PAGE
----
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This webtext explores the intersection of language negotiation and multimedia in the classroom through the use of closed captioning. After reading and viewing the introductory piece to the right, you can navigate the content in whatever order you choose using the buttons below the screen. Hover over each button for a descriptive title of each content section.

Design by Shyam Sharma

Introduction: Theoretical Background

Theorizing the diverse linguistic resources of global and local communicators and valuing the negotiations involved in cross-language and intra-language "code-meshing" are important conversations in our field at this moment (Canagarajah, 2006; Horner, Lu, Royster, & Trimbur, 2011; Horner & Trimbur, 2002; Inoue, 2011; Lu, 1994, 2004; Young, 2004). These conversations respond to the diverse language practices of students by considering the ways we can value and build on language difference in our classrooms.

In particular, Bruce Horner, Min-Zhan Lu, Jacqueline Jones Royster, and John Trimbur (2011) distilled the wisdom of scholars on multilinguality to generate a theory of translinguality that underscores the value of language difference (both within and across languages) as a resource rather than merely a right. They point out that traditional approaches to writing instruction "assume that heterogeneity in language impedes communication and meaning. Hence, the long-standing aim of traditional writing instruction has been to reduce 'interference,' excising what appears to show difference" (p. 303). In a translingual approach, by contrast, the focus shifts from engagements with supposed "correctness" to questions such as, "What might this difference do? How might it function expressively, rhetorically, communicatively? For whom, under what conditions, and how?" (pp. 303-304). As the authors of this translingual statement point out, the considerations of rhetorical effect implicit in a translingual approach put more, not less, emphasis on understanding standards; at the same time, a translingual approach

does mean that we need to recognize the historicity and variability of standards, which change over time, vary across genres, disciplines, and cultures, and are always subject to negotiation (and hence, change). We can and should teach standards, but precisely as historical, variable, and negotiable. This will help to demystify (and lessen confusion among students about) what these standards are, and will make students feel a greater sense of responsibility as writers for the writing practices they engage in. (p. 311)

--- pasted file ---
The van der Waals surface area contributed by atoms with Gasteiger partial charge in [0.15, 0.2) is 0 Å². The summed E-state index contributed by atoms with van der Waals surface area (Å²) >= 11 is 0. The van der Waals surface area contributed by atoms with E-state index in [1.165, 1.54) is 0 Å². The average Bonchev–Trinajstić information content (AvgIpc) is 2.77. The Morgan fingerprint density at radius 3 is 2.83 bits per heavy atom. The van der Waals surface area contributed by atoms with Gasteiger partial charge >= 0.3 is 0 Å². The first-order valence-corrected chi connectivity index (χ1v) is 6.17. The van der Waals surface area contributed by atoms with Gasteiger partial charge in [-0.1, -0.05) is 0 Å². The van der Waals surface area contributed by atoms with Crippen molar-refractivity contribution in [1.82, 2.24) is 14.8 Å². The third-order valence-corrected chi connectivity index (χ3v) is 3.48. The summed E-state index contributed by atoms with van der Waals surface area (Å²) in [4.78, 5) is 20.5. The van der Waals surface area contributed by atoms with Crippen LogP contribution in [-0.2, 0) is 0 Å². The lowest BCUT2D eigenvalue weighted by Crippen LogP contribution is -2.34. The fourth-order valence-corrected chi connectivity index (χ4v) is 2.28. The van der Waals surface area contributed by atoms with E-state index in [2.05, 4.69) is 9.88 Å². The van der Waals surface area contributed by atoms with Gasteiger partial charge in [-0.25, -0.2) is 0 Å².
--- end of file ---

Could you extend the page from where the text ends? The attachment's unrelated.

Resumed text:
I argue alongside these authors that understanding and valuing multiple language resources and choices is a valuable skill for students entering a global knowledge market. I believe, as Bruce Horner and his co-authors (2011) said, that "what is increasingly needed, and even demanded, is the ability to work across differences, not just of language but of disciplines and cultures" and that "translingualism teaches language users to assume and expect that each new instance of language use brings the need and opportunity to develop new ways of using language, and to draw on a range of language resources" (p. 312). I also believe that closed captioning might be a way to explore these principles and goals in the classroom. Hence, this webtext builds on this translingual theory by considering the intersections between multilingual and multimodal pedagogies (see, e.g., Street, 2007).

In "The New Literacy Studies and Multimodality," Brian Street (2007) advocated for a New Literacy Studies approach to both multilingual and multimodal pedagogies on the grounds that both issues involve an expansion of our sense of English and demand new pedagogies in response to this expansion. In particular, Street drew on Gunther Kress's (2003) work to argue that the project of English as fostering deliberative and critical discourse about texts can be applied to the new senses of language use involved in both multimodal and multilingual communications.